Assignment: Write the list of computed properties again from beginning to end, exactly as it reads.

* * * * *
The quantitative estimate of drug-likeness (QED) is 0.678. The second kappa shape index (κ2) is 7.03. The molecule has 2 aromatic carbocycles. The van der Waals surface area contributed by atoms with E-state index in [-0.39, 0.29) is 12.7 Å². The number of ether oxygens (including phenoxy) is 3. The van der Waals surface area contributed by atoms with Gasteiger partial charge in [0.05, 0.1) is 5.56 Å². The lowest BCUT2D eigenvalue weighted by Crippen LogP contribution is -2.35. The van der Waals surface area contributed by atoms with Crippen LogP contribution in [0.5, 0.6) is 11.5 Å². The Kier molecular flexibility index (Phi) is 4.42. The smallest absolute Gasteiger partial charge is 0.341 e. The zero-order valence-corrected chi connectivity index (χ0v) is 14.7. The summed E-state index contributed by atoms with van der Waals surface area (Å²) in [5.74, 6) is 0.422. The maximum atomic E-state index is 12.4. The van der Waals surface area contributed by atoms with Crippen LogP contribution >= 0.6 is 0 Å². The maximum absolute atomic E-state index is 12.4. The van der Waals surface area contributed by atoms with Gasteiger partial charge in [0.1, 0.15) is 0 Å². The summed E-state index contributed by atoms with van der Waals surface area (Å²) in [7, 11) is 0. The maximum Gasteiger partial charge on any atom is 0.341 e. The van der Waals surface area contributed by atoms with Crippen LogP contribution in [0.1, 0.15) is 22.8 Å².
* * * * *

The quantitative estimate of drug-likeness (QED) is 0.678. The second kappa shape index (κ2) is 7.03. The molecule has 2 aromatic carbocycles. The van der Waals surface area contributed by atoms with E-state index in [-0.39, 0.29) is 12.7 Å². The number of ether oxygens (including phenoxy) is 3. The van der Waals surface area contributed by atoms with Gasteiger partial charge in [0.05, 0.1) is 5.56 Å². The lowest BCUT2D eigenvalue weighted by Crippen LogP contribution is -2.35. The van der Waals surface area contributed by atoms with Crippen LogP contribution in [0.5, 0.6) is 11.5 Å². The Kier molecular flexibility index (Phi) is 4.42. The smallest absolute Gasteiger partial charge is 0.341 e. The zero-order valence-corrected chi connectivity index (χ0v) is 14.7. The summed E-state index contributed by atoms with van der Waals surface area (Å²) in [5.74, 6) is 0.422. The maximum atomic E-state index is 12.4. The van der Waals surface area contributed by atoms with Crippen LogP contribution >= 0.6 is 0 Å². The maximum absolute atomic E-state index is 12.4. The van der Waals surface area contributed by atoms with Gasteiger partial charge in [0.1, 0.15) is 0 Å². The summed E-state index contributed by atoms with van der Waals surface area (Å²) in [7, 11) is 0. The maximum Gasteiger partial charge on any atom is 0.341 e. The van der Waals surface area contributed by atoms with Crippen LogP contribution in [0.1, 0.15) is 22.8 Å².